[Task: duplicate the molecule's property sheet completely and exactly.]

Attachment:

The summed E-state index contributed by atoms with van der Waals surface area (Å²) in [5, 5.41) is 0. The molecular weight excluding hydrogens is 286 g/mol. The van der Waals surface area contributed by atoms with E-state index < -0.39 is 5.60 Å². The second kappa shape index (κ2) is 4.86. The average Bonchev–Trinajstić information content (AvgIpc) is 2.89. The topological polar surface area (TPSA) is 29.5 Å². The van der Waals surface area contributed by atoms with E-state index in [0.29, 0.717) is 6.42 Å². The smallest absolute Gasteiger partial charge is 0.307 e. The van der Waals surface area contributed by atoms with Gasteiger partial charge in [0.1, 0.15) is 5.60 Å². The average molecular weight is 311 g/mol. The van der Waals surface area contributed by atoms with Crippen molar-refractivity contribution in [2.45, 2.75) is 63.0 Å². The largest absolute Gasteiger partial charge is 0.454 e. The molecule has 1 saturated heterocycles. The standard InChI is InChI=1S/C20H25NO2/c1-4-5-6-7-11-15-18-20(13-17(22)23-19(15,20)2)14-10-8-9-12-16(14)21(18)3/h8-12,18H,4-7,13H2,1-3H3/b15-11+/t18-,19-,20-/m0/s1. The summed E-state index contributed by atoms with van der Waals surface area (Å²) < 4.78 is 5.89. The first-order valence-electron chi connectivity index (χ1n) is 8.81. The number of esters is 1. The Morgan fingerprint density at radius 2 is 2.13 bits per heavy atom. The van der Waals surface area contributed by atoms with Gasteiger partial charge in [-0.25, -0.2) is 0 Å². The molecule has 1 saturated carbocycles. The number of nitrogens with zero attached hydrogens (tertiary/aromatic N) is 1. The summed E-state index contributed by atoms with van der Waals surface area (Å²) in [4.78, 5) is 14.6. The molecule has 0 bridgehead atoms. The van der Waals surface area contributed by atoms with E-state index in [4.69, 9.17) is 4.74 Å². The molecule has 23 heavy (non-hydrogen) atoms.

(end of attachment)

The summed E-state index contributed by atoms with van der Waals surface area (Å²) in [5, 5.41) is 0. The molecular weight excluding hydrogens is 286 g/mol. The van der Waals surface area contributed by atoms with E-state index < -0.39 is 5.60 Å². The second kappa shape index (κ2) is 4.86. The average Bonchev–Trinajstić information content (AvgIpc) is 2.89. The topological polar surface area (TPSA) is 29.5 Å². The van der Waals surface area contributed by atoms with E-state index in [0.29, 0.717) is 6.42 Å². The smallest absolute Gasteiger partial charge is 0.307 e. The van der Waals surface area contributed by atoms with Gasteiger partial charge in [0.1, 0.15) is 5.60 Å². The average molecular weight is 311 g/mol. The van der Waals surface area contributed by atoms with Crippen molar-refractivity contribution in [2.45, 2.75) is 63.0 Å². The largest absolute Gasteiger partial charge is 0.454 e. The molecule has 1 saturated heterocycles. The standard InChI is InChI=1S/C20H25NO2/c1-4-5-6-7-11-15-18-20(13-17(22)23-19(15,20)2)14-10-8-9-12-16(14)21(18)3/h8-12,18H,4-7,13H2,1-3H3/b15-11+/t18-,19-,20-/m0/s1. The summed E-state index contributed by atoms with van der Waals surface area (Å²) < 4.78 is 5.89. The first-order valence-electron chi connectivity index (χ1n) is 8.81. The number of esters is 1. The Morgan fingerprint density at radius 2 is 2.13 bits per heavy atom. The van der Waals surface area contributed by atoms with Gasteiger partial charge in [-0.25, -0.2) is 0 Å². The molecule has 1 saturated carbocycles. The number of nitrogens with zero attached hydrogens (tertiary/aromatic N) is 1. The summed E-state index contributed by atoms with van der Waals surface area (Å²) in [4.78, 5) is 14.6. The molecule has 0 bridgehead atoms. The van der Waals surface area contributed by atoms with E-state index in [4.69, 9.17) is 4.74 Å². The molecule has 23 heavy (non-hydrogen) atoms.